2022 - Year in Review

Novel concussion clinic takes holistic approach to injury It has been the hot-button issue across a number of sports for several years, and now RNSH has launched a first-of-its-kind clinic concussion.

The clinic operates weekly for young adults and paediatric patients and aims to educate and rehabilitate patients who have been diagnosed with concussion in one of NSLHD’s emergency departments but still have ongoing symptoms 10 days on from the initial injury. Concussion Clinical Nurse Specialist at RNSH Vicki Evans (Roach) AM said the new clinic would aim to not just improve symptoms, but also help patients understand concussion and prevent longer term complications. “It is really important to understand the potential ramifications that could occur if a concussion is not taken seriously,” she said. “Symptoms of a concussion should resolve within seven to 10 days, but this multidisciplinary clinic will see patients who are still experiencing symptoms after 10 days.” The multidisciplinary clinic, composed of adult and paediatric neurologists, a

clinical nurse specialist and a neuropsychologist, takes a holistic approach, reviewing patients’ cognitive function, psychological wellbeing and associated post-concussive symptoms. Depending on the outcome they may recommend various lifestyle modifications and suggest appropriate referral pathways to ensure optimal recovery and an efficient return to productivity. “It was important for them to understand the mood disorders that often accompany lingering concussions and which are sometimes downplayed or not well recognised when managing patients with this type of head injury,” she said. “Sitting out one game is much better than missing the whole season. “We are not the ‘fun police’ – we want people to play sport, but respect the rules and sportsmanship of the game, use helmets and mouth guards, strengthen your neck muscles,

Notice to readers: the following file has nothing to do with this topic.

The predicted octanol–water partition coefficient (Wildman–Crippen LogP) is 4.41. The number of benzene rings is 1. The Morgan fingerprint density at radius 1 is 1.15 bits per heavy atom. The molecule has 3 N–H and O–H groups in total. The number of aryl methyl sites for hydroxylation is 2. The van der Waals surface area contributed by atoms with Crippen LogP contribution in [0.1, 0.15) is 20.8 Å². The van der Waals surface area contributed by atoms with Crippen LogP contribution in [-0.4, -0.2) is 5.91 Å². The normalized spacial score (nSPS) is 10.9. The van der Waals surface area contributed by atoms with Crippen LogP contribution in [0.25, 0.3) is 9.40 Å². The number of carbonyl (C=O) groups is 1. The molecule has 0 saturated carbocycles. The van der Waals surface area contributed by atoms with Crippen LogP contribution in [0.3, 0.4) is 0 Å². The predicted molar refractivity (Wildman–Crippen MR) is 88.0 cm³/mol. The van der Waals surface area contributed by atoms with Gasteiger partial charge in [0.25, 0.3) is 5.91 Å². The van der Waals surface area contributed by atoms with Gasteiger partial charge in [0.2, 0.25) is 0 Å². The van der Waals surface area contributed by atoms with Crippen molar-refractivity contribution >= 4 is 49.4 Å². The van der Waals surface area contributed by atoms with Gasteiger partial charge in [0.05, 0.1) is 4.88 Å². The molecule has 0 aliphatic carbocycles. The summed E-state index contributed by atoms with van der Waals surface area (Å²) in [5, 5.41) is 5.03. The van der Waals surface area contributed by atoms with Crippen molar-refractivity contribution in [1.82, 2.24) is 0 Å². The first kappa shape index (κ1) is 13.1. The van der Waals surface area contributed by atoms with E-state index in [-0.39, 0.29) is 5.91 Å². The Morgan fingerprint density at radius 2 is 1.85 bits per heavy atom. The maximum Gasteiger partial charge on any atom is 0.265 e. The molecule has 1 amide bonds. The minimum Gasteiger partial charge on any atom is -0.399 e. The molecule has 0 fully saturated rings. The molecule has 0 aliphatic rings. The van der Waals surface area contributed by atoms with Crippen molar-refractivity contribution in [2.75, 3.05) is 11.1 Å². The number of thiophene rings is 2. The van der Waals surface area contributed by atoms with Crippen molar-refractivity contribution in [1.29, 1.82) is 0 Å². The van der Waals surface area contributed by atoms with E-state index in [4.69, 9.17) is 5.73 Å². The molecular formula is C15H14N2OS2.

warm up before the game, practise drills, report the injury, and look out for your mates too. “Don’t ignore or hide it – getting a second concussion on top of one that has not been resolved will make things worse, which is why we established this clinic: to ensure people get the advice they need and cut through all the conflicting information they may receive. “It’s also important to remember concussions can happen anywhere – not just in sport.” A paediatric clinic treats school- aged children under 16 who obtain their concussion through any method, while an under 25s clinic operates for those who have a sports-related concussion. The patient must have been seen in one of the NSLHD’s emergency departments and diagnosed with concussion. If symptoms persevere for greater than 10 days from initial injury, a general practitioner will be able to refer the patient to the concussion clinic.

Neuropsychologist Vince Oxenham, Clinical Nurse Specialist Vicki Evans (Roach) AM, Paediatric Neurologist Dr Gary Browne and Neurologist Dr Miriam Priglinger-Coorey

36 NSLHD 2022 Year in Review

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